Study Guide

Animal Dreams Animals

By Barbara Kingsolver

Animals

There are a few sentences from Animal Dreams that will probably stay with us for the rest of our lives. "'Collie's a cock mechanic,' Loyd said" is one of them (16.113). Obviously, that's because this sentence expresses so neatly the ways that animals are tied to an idea of vocation throughout the novel. Animals can't help doing what they do—and dreaming about it—every day. That's what Hallie and Loyd want to be like, but Codi has to learn to work toward a life in which, like Jack the dog, she does what she's good at and knows how to do—and feels that it's enough.

Questions About Animals

  1. Jack the dog survives drowning in a river, is half dog and half coyote, and acts as a go-between in Codi and Loyd's relationship. Is Jack the dog a symbol for the baby that Codi lost?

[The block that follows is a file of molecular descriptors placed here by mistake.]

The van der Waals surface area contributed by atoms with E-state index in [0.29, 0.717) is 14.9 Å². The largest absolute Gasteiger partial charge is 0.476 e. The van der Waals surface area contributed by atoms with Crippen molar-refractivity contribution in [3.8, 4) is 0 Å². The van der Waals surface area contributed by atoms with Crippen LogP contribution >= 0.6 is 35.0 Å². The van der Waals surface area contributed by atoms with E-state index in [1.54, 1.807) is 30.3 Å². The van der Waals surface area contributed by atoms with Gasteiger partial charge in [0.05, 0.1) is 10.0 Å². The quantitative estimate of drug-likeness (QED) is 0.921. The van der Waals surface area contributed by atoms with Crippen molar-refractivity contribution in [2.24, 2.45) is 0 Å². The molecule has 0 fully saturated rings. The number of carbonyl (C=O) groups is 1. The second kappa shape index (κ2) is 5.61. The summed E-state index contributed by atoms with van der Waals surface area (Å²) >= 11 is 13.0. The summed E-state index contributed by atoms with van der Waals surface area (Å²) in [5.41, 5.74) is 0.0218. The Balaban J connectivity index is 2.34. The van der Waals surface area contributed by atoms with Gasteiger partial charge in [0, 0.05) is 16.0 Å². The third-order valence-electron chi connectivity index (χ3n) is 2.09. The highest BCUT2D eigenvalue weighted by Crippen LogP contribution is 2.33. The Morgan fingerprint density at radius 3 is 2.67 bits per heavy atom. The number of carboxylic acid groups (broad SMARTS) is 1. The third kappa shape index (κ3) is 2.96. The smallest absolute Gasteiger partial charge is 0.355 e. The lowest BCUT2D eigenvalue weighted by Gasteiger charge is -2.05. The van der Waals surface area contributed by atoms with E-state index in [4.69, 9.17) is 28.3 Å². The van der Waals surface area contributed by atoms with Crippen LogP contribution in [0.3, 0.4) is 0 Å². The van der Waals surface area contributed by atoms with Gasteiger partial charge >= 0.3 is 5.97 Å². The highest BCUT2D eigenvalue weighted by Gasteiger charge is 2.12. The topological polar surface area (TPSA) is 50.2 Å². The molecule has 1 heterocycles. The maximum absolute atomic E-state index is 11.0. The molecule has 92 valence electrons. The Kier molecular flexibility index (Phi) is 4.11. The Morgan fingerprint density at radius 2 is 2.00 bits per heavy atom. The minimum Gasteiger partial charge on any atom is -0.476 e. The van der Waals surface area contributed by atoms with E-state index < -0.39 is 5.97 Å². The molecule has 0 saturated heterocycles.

2. Codi sometimes compares Loyd to an animal—she says his hair is "animal black" for instance. Given the history of dehumanizing indigenous Americans, do you think that kind of language is racist? If so, is it Codi being racist? Is Kingsolver?
  3. This novel makes animals its best examples of the right way to live, yet Codi and Loyd agree that animals, unlike humans, are not meant to live long and happy lives. Is this a contradiction?

Chew on This

Codi's identification with animals illustrates her fundamental difference from her plant-loving sister, Hallie.

In Animal Dreams, it seems as if the problem with humans is that they're constantly trying to deny the fact that they are animals like all others.

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